There is plenty of get out of debt advice available on the Internet. In addition, your friends and family might offer their advice on the subject matter. If you don't know much about personal finances and managing debt, listening to experts and others who’ve successfully paid off credit cards can help you make wise decisions. At the same time, you shouldn't listen to everything you hear. Here are seven pieces of get out of debt advice you should ignore.
When seeking get out of debt advice, some people may suggest canceling your credit cards. However, canceling a credit card with a high balance will not help your credit score. If anything, canceling a credit card might raise your total credit utilization ratio, and eventually shorten the length of your credit history. Both moves can lower your credit score. Therefore, keep credit card accounts open as you pay down balances. To avoid additional charges, cut your cards in half.
Settling your debt for less than you owe is one way to get rid of balances quicker. But unfortunately, debt settlement has a negative impact on your credit score. The creditor will report the debt “settled for less than owed” on your credit report. And unfortunately, this negative entry might prevent you from getting new lines of credit in the near future.
Whether it's a home or a car, walking away from a loan is never the solution. This will not only result in a foreclosure or repossession on your credit report, which stays for seven years, but the creditor may come after you for a deficiency judgment as well. For example, if your car lender repossesses and sells your car for less than you owed, you might be responsible for the difference. A better approach — notify your lenders of payment problems and see if there are provisions available for you.
It doesn’t matter how much you ignore creditors, they will not go away. Even if they stop calling your house, they will send your account to a collection agency, and collection accounts stay on your credit report for up to seven years.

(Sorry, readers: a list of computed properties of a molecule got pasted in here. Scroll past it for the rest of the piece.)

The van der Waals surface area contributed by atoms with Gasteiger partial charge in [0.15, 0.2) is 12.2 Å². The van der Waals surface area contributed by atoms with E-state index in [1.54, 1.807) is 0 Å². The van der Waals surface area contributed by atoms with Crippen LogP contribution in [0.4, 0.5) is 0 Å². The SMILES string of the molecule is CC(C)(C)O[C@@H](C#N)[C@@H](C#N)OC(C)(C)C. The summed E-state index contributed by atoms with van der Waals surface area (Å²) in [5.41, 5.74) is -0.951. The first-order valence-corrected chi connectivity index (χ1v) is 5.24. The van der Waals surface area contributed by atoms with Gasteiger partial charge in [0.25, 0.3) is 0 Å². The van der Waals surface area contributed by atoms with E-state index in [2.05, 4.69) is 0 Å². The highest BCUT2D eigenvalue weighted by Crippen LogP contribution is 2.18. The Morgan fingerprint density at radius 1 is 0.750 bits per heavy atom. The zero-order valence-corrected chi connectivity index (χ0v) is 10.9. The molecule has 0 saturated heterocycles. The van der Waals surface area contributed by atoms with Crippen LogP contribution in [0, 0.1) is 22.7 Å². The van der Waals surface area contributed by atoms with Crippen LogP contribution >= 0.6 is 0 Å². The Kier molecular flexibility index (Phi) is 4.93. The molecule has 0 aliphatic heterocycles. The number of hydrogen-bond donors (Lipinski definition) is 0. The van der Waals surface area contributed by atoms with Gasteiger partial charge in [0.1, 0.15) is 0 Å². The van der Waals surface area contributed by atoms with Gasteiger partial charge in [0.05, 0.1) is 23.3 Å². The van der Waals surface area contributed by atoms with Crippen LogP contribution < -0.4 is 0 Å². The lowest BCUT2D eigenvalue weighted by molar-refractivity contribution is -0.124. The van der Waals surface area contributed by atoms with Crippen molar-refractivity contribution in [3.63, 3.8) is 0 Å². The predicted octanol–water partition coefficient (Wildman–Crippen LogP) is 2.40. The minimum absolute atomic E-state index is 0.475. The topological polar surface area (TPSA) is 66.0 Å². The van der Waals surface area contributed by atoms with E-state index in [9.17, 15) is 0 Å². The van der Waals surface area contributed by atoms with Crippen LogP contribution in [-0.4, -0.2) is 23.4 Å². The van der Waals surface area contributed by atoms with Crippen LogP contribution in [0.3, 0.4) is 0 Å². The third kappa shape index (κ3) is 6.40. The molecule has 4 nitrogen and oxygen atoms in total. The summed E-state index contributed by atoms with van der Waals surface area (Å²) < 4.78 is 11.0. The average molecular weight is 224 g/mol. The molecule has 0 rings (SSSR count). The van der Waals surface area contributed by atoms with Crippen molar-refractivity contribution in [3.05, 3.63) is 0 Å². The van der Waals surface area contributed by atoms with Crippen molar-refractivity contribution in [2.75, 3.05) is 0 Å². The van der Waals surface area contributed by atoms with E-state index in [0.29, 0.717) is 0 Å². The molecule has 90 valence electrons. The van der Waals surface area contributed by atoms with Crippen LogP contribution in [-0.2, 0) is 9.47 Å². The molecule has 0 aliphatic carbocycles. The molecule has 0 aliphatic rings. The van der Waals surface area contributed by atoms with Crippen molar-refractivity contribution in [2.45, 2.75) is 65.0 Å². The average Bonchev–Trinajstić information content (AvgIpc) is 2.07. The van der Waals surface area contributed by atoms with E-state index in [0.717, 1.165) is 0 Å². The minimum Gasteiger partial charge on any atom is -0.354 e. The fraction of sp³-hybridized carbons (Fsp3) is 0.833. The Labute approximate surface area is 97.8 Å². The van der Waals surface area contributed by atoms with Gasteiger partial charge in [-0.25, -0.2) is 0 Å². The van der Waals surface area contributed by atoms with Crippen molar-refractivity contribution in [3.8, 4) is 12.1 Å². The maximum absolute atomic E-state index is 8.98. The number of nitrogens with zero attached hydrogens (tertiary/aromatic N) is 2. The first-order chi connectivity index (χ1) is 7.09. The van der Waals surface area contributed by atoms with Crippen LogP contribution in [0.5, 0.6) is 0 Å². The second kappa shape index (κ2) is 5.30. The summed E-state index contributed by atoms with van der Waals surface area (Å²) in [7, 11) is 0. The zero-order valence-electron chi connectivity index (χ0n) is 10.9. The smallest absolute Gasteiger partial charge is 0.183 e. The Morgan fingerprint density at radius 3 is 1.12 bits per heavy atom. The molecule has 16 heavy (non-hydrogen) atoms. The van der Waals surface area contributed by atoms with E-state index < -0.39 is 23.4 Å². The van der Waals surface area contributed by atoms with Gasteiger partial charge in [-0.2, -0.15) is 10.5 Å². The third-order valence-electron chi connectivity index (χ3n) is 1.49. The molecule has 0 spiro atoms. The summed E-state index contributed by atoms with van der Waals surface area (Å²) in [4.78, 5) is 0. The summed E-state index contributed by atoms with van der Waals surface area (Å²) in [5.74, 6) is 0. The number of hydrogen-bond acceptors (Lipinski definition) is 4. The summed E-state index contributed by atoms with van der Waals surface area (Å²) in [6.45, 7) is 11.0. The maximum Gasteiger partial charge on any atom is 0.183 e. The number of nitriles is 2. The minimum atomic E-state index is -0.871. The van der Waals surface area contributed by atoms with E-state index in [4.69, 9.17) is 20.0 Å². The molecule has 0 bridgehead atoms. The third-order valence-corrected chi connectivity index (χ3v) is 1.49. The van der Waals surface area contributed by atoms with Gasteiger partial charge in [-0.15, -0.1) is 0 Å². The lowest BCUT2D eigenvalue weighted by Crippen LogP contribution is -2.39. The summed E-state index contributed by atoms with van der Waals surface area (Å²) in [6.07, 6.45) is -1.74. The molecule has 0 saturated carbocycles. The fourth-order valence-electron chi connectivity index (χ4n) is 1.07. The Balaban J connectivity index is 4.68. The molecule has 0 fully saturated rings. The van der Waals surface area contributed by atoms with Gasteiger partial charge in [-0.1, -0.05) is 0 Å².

Companies can negotiate a lower interest rate on your behalf, thus helping you pay off your debt in about 5 to 7 years. However, third-party assistance will be reported on your credit report, which doesn't look good when you apply for new lines of credit. To other creditors, getting assistance says that you’re incapable of managing your own accounts.
Consolidation with a loan or refinance can result in a lower interest rate and simplify your finances. However, only consolidate if you have control of your spending. Unfortunately, some people get a debt consolidation loan to pay off credit cards, and then re-accumulate balances on these cards within a few years, thus doubling their debt.
A bankruptcy stays on your credit report for up to 10 years and can knock as much as 250 points off your credit score. Therefore, only file bankruptcy as a last resort — when there are no other options.
Debt is like a nagging headache, but there are ways to get out from under high balances. Develop a realistic debt elimination plan, reduce spending and work with your creditors. How did you win the battle against debt?
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